Immanuel Kant ( Konigsberg , 22 April as as 1724 – Konigsberg , December as February as 1804 ). German philosopher. First and most important representative and founder of German classical idealism and considered one of the most influential thinkers in modern Europe of the last period of the Enlightenment and of universal philosophy. Today, Kant continues to have ample validity in various disciplines such as Philosophy , Law , Ethics , Aesthetics , Science andPolicy .
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- 1 Biographical data
- 2 Philosophy
- 1 Criticism
- 2 The critical problem
- 2.1 The general problem of metaphysics
- 3 The analysis of knowledge in the critique of pure reason
- 4 The critique of metaphysics
- 5 Kant’s formal ethics
- 6 Kant’s political theory
- 7 Affection
- 3 Death
- 4 Bibliography
- 5 Sources
The son of a modest saddler, he was educated in Pietism. In 1740 he entered the University of Königsberg as a student of theology and was a student of Martin Knutzen, who introduced him to the rationalistic philosophy of Leibniz and Wolff, and also imbued him with an interest in natural science , in particular the mechanics of Newton .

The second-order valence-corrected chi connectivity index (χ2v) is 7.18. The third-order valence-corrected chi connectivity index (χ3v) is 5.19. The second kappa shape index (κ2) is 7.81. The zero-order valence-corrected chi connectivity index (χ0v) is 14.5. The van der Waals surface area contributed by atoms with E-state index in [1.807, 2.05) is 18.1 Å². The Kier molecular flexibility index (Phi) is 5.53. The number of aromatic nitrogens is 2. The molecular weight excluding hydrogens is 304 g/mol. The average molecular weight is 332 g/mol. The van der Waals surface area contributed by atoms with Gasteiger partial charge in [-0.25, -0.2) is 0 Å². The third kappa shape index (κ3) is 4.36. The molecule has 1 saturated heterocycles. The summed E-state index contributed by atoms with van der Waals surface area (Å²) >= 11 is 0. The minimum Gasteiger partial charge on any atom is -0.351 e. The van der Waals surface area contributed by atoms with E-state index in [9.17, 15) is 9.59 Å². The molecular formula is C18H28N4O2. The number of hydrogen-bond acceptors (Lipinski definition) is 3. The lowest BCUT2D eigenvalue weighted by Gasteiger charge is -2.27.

His existence practically happened entirely in his hometown, from which he did not get away more than a hundred kilometers when he lived for a few months in Arnsdorf as tutor, activity to which he dedicated himself to earn a living after the death of his father, in 1746 . After obtaining his doctorate at the University of Königsberg at the age of thirty-one, he taught there and in 1770 , after failing twice to obtain a professorship and having rejected offers from other universities, he was finally appointed ordinary professor of logic and metaphysics .
The life he led has gone down in history as a paradigm of methodical and routine existence. His custom of taking an evening stroll is known, daily at the same time and with the same route, to the point that it became a kind of time signal for his fellow citizens; It is said that the only exception occurred on the day that reading Rousseau’s Émile absorbed him so much that he made him forget his walk, a fact that raised the alarm of his acquaintances.
In 1781 , the second period of Kantian work began, when the Critique of Pure Reason finally appeared , in which he tries to base human knowledge and establish its limits; The Copernican turn that it was intended to imprint on philosophy consisted of conceiving knowledge as transcendental, that is, structured on the basis of a series of a priori principles imposed by the subject that allow ordering experience from the senses; result of the intervention of the human understanding are the phenomena, while the thing itself (the number) is by definition unknowable.